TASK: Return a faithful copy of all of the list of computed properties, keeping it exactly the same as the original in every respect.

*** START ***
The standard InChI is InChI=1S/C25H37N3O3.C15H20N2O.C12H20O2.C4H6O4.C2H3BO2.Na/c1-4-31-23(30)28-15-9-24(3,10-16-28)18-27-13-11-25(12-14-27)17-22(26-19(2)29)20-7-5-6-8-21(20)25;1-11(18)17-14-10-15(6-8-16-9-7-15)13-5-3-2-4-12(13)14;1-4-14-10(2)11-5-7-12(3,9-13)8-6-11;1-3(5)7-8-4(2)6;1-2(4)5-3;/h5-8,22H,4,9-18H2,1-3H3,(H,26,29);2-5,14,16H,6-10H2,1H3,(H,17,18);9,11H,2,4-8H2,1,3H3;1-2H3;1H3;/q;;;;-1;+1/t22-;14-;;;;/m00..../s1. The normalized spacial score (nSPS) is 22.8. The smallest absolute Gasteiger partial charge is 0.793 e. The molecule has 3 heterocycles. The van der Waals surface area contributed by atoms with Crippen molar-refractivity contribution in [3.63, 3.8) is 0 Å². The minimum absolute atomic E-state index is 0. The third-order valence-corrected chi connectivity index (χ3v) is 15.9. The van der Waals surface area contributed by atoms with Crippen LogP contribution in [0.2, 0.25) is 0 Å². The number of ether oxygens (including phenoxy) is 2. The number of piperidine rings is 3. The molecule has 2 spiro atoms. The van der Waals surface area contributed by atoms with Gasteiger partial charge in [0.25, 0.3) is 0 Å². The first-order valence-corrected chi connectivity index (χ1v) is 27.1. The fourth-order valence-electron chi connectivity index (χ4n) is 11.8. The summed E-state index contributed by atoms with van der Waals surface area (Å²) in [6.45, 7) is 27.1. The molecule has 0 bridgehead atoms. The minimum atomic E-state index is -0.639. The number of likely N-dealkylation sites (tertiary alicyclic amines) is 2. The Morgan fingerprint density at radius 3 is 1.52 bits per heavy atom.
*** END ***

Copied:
The standard InChI is InChI=1S/C25H37N3O3.C15H20N2O.C12H20O2.C4H6O4.C2H3BO2.Na/c1-4-31-23(30)28-15-9-24(3,10-16-28)18-27-13-11-25(12-14-27)17-22(26-19(2)29)20-7-5-6-8-21(20)25;1-11(18)17-14-10-15(6-8-16-9-7-15)13-5-3-2-4-12(13)14;1-4-14-10(2)11-5-7-12(3,9-13)8-6-11;1-3(5)7-8-4(2)6;1-2(4)5-3;/h5-8,22H,4,9-18H2,1-3H3,(H,26,29);2-5,14,16H,6-10H2,1H3,(H,17,18);9,11H,2,4-8H2,1,3H3;1-2H3;1H3;/q;;;;-1;+1/t22-;14-;;;;/m00..../s1. The normalized spacial score (nSPS) is 22.8. The smallest absolute Gasteiger partial charge is 0.793 e. The molecule has 3 heterocycles. The van der Waals surface area contributed by atoms with Crippen molar-refractivity contribution in [3.63, 3.8) is 0 Å². The minimum absolute atomic E-state index is 0. The third-order valence-corrected chi connectivity index (χ3v) is 15.9. The van der Waals surface area contributed by atoms with Crippen LogP contribution in [0.2, 0.25) is 0 Å². The number of ether oxygens (including phenoxy) is 2. The number of piperidine rings is 3. The molecule has 2 spiro atoms. The van der Waals surface area contributed by atoms with Gasteiger partial charge in [0.25, 0.3) is 0 Å². The first-order valence-corrected chi connectivity index (χ1v) is 27.1. The fourth-order valence-electron chi connectivity index (χ4n) is 11.8. The summed E-state index contributed by atoms with van der Waals surface area (Å²) in [6.45, 7) is 27.1. The molecule has 0 bridgehead atoms. The minimum atomic E-state index is -0.639. The number of likely N-dealkylation sites (tertiary alicyclic amines) is 2. The Morgan fingerprint density at radius 3 is 1.52 bits per heavy atom.